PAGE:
As for the question of being perceived as a foreigner in their country of residence, the list is headed by respondents in Italy with 92%, followed by Germany (91%), Spain and the Netherlands with 82%, Belgium (80%) and finally France, which with 69% is where Moroccans feel perceived by others as fully resident.
The study conducted by the CCME and the IPSOS Institute also addresses the way in which the young Moroccan diaspora relates to and views Morocco. Among the various issues, it highlights the strange feeling of dislocation of these young people once they are in Morocco. Life in Europe seems to leave them between two worlds when they return to their origins. This is one of the conclusions that can be drawn when one notes that 65.6% of respondents feel that they are perceived as foreigners in Morocco. Respondents from the Netherlands top the list with 91%. Italy offers the lowest number for this statement, with 42%.
In general, the young people surveyed have a positive opinion of Morocco, with an average of 74.5% across the six countries. Moroccans living in France have the best opinion of Morocco, with 89% of respondents approving of Morocco. Meanwhile, in the Netherlands, only 61% of the young people surveyed responded positively to this question.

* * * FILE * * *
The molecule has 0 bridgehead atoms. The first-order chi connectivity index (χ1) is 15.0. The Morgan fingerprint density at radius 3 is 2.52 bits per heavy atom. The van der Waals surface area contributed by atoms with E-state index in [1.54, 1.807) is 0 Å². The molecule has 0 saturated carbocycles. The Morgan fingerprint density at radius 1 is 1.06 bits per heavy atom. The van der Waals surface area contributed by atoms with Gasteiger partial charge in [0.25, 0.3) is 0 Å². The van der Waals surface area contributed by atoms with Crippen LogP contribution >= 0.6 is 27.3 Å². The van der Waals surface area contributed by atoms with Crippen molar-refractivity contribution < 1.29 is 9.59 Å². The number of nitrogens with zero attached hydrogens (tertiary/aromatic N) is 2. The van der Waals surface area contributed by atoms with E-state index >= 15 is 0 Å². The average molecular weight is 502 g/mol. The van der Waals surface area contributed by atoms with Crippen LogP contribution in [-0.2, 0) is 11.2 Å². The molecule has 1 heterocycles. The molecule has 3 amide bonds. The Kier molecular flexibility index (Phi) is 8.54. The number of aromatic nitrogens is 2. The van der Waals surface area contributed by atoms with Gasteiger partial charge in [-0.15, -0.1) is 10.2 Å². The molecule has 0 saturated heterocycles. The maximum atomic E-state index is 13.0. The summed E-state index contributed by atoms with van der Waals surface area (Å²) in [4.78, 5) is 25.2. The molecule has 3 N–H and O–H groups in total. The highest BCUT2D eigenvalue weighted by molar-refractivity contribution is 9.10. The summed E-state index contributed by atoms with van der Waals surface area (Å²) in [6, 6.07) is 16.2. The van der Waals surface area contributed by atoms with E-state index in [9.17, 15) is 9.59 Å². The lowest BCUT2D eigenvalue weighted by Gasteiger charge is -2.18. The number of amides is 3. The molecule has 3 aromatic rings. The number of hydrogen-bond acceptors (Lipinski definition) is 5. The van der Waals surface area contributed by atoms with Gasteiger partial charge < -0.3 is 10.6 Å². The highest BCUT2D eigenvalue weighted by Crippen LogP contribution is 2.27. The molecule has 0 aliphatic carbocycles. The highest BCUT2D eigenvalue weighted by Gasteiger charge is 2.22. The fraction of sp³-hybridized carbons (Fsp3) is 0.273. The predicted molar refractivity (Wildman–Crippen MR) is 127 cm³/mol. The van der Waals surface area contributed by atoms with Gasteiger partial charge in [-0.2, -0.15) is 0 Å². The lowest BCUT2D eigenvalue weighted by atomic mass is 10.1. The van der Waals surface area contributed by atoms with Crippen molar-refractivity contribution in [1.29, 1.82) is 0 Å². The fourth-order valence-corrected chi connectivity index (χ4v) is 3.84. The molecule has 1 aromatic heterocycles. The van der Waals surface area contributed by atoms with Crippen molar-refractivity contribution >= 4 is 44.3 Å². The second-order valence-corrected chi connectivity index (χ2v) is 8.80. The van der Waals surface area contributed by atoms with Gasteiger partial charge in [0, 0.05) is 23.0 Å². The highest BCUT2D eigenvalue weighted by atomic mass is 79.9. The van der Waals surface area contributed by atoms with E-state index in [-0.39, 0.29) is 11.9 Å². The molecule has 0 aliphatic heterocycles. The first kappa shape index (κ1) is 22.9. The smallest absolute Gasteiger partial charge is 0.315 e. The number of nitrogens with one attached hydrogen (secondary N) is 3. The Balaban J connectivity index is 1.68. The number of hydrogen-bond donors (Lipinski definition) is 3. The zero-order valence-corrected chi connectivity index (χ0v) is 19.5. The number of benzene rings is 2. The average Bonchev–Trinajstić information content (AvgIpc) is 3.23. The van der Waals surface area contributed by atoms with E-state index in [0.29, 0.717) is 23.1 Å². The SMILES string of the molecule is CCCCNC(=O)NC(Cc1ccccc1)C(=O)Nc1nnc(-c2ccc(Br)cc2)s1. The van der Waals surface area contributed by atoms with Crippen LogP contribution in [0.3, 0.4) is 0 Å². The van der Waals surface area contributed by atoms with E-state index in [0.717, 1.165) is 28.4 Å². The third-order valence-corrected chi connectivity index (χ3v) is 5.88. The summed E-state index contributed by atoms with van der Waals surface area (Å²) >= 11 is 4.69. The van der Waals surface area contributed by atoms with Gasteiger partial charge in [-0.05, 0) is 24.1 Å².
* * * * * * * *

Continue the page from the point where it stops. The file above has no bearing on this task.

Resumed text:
However, young people living in these six European countries fail the Moroccan government and its reform campaign. According to the survey, the degree of satisfaction with the reforms undertaken in Morocco by the government is 34.3%. Moroccans living in Spain are the most supportive of Aziz Akhannouch's reforms, with a 57%. In Germany, however, the level of satisfaction is only 12%.
In terms of respondents' relationship with the administration of the Kingdom of Morocco and with the services provided to the diaspora, opinions differ greatly. Some 35.6% of respondents expressed dissatisfaction with the international transport service. 29.3% were dissatisfied with the Kingdom of Morocco's consular services. Another 29% were dissatisfied with customs services. Some 30% disapprove of the work of the Moroccan media and finally only 16% expressed dissatisfaction with justice-related services in Morocco.
Respondents are generally more interested and willing to participate in democratic processes in their countries of residence than in Morocco. Young people surveyed in France are the most interested in French elections, with 67%. The level of disinterest in politics in general is high in all countries, especially in the Netherlands (54%) and Germany (53%). In no country does it fall below 40%, except in France, where it reaches 28%.
Finally, young people in Europe are still very attached to the Muslim religion in their countries of residence. With the exception of young people living in Italy, over 91% of them fast during the month of Ramadan in the other countries. 79% of them go to the mosque. Some 79% attend mosques and 75.5% read religious books.